Some weddings took place at the east coast fishing ports.  Practically all the young people, male and female following the herring fishing found it convenient to get married at the end of the fishing season.  On occasion, boy met girl at the fishing for the first time and one of the parties might be from another area of the island or further afield.  On one occasion in the early 1850s three men from Marvig married girls from Sutherland at the Wick fishing.  They married in Sutherland at the end of the summer fishing season and the brides came home to Marvig along with their husbands on the fishing boats.  At that time it was customary for Lewis fishing boats to go to the Caithness herring fishing every summer.  The three girls married were Barbara MacDonald from Bettyhill who married Donald Maclennan of 6 Marvig who moved to 26 Lemreway later on, and her sister Betty MacDonald, who married Alistair MacFarlane of 10 Marvig.  The third girl was Jean Munro from Melvich who married Roderick Finlayson of 8 Marvig.  They all raised large families in Lochs.

Read More»

Cailleach an Deacoin, an Entertainer From Gravir

Murdo Matheson from Gravir, South Lochs was well-known throughout Lewis as the entertainer Cailleach an Deacoin.
Listen to the Cailleach entertaining the crowds at Stornoway Town Hall :
The name Murdo Matheson doesn’t instantly conjure up any particular images in the mind, but mention the name ‘Cailleach An Deacoin‘ and you can be assured that a smile and a chuckle of remembrance will emerge from your audience.

The Cailleach in all her finery
Born on the 4th January 1904 Murdo Matheson was the seventh child of a family of 13, in the village of Gravir, Pairc. He went to school like most of his contemporaries at that time where he faired averagely. He left at the age of 14 to seek employment. Between the ages of 15 and 18 he held a variety of jobs including kipper making and road building.
Around 1925, Murdo decided to emigrate to Canada and was due to sail on the ‘Marloch’ but contracted measles which delayed his passage. Luckily for him he was able to travel a fortnight later. Several years were spent there where he laboured on farms. However, his luck was to change when he heard that there was good money to be made working on the production line of a motorcar company called ‘Briggs Bodies’ in the American city of Detroit.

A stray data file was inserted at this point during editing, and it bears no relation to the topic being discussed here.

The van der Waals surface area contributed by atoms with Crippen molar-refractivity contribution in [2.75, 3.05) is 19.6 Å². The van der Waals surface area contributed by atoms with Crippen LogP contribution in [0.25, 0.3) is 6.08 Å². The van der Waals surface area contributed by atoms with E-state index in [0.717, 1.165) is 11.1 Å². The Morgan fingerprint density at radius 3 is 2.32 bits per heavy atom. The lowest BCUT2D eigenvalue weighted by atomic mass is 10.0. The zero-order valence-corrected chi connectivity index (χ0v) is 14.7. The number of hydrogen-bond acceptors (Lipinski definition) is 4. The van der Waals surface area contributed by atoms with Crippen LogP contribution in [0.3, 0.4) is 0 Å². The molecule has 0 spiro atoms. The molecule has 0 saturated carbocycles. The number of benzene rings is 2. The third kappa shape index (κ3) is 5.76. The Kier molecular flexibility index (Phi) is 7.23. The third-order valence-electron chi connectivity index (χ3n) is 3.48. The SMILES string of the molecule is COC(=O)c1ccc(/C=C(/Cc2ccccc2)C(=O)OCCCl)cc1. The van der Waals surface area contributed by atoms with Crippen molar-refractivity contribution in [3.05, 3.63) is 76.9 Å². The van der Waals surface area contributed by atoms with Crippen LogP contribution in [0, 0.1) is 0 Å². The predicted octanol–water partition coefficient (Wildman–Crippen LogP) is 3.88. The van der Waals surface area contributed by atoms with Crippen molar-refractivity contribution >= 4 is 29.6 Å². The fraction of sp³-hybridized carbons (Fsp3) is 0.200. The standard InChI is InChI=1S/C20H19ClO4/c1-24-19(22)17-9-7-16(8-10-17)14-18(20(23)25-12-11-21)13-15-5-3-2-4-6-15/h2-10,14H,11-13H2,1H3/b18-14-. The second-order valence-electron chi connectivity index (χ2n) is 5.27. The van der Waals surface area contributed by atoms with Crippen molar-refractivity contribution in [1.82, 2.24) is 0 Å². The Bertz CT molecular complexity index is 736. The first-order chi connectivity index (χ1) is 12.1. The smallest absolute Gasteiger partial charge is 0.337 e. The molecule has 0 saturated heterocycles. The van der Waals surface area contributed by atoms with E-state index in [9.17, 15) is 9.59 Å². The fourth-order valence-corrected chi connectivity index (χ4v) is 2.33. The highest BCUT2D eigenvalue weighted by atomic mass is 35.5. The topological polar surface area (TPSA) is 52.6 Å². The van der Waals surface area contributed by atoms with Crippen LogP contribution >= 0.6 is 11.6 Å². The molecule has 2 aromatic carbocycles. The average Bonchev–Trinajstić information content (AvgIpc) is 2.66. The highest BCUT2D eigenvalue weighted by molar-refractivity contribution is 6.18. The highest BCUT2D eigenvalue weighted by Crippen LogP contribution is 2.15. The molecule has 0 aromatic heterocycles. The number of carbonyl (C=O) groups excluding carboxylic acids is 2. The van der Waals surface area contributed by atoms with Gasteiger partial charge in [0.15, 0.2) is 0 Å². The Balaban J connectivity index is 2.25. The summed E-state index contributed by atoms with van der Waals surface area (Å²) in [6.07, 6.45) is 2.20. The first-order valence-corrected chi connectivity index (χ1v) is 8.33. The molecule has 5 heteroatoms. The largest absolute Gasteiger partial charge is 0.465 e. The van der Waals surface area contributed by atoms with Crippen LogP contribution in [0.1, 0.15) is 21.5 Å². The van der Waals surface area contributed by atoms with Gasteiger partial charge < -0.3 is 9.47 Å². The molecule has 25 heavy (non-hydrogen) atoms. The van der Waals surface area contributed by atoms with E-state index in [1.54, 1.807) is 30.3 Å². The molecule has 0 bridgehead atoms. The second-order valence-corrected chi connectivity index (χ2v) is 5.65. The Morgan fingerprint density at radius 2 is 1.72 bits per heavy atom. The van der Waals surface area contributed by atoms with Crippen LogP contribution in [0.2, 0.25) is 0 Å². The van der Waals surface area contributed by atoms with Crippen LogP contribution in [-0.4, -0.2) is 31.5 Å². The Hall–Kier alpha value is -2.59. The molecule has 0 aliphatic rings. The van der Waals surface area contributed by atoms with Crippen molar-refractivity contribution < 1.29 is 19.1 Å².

Read More»

Kershader man shot

Attacked on Street
Murdo Macleod, a native of Kershader Lochs, who for some time was employed in the Labour Exchange at Stornoway, and is presently a supervisor in the Castleford Labour Exchange, was last week shot in the thigh at Leeds, and had to be removed to the General Hospital there. In connection with the affair, Frederick Darbyshire, miner, was arrested, and was afterwards charged with shooting Murdo Macleod, with intent to kill.
Superintendent Fairburn related that at the sub-office of the Exchange at Whitwood there was some altercation between Macleod and Darbyshire. The police were called in, and Darbyshire left the premises. Later Macleod and other members of the staff were standing outside the building waiting for a bus to Castleford, when Darbyshire came up, produced a German automatic pistol, and shot Macleod.
Darbyshire is an ex-serviceman and an unemployed miner. Short of stature, but sturdily built, he stood to attention before the magistrates at the Castleford Court while he was being charged with shooting with intent to kill Macleod.
Macleod, who was operated on for a fractured thigh, is progressing favourably, but will not be fit to resume duty for at least a couple of months.
Extract from Stornoway Gazette 2nd December 1927.

The GAMA Award, 2009

The Gatliff Trust and the Angus Macleod Archive have combined forces to establish the GAMA (Gatliff Angus Macleod Archive) award, offering funds to a student or researcher at a British college or university for the summer of 2009.
The purpose of the award is to encourage research on an aspect of history, geography, culture or environmental studies, relevant to an appropriate area of the Western Isles. One successful applicant will receive a stipend and accommodation at one of the Trust properties and the resulting work will be published. For details and to apply, see the GAMA Award website; deadline for applications, 31 March 2009.
Herbert Gatliff (1897-1977), a pioneering member of the Outdoor Movement, was keen to see people, particularly the young, visit the Outer Hebrides. This enthusiasm led him to establish, in these Scottish islands, a network of crofters’ hostels which continues to thrive. Angus Macleod (1916-2002), born in Calbost in the South Lochs area of the Isle of Lewis, created a remarkable collection of material relating to many aspects of local life. This is now stored in the Angus Macleod Archive, housed at the Ravenspoint Centre, Kershader, close to his place of birth.

© Copyright Comunn Eachdraidh Pairc - Theme by Pexeto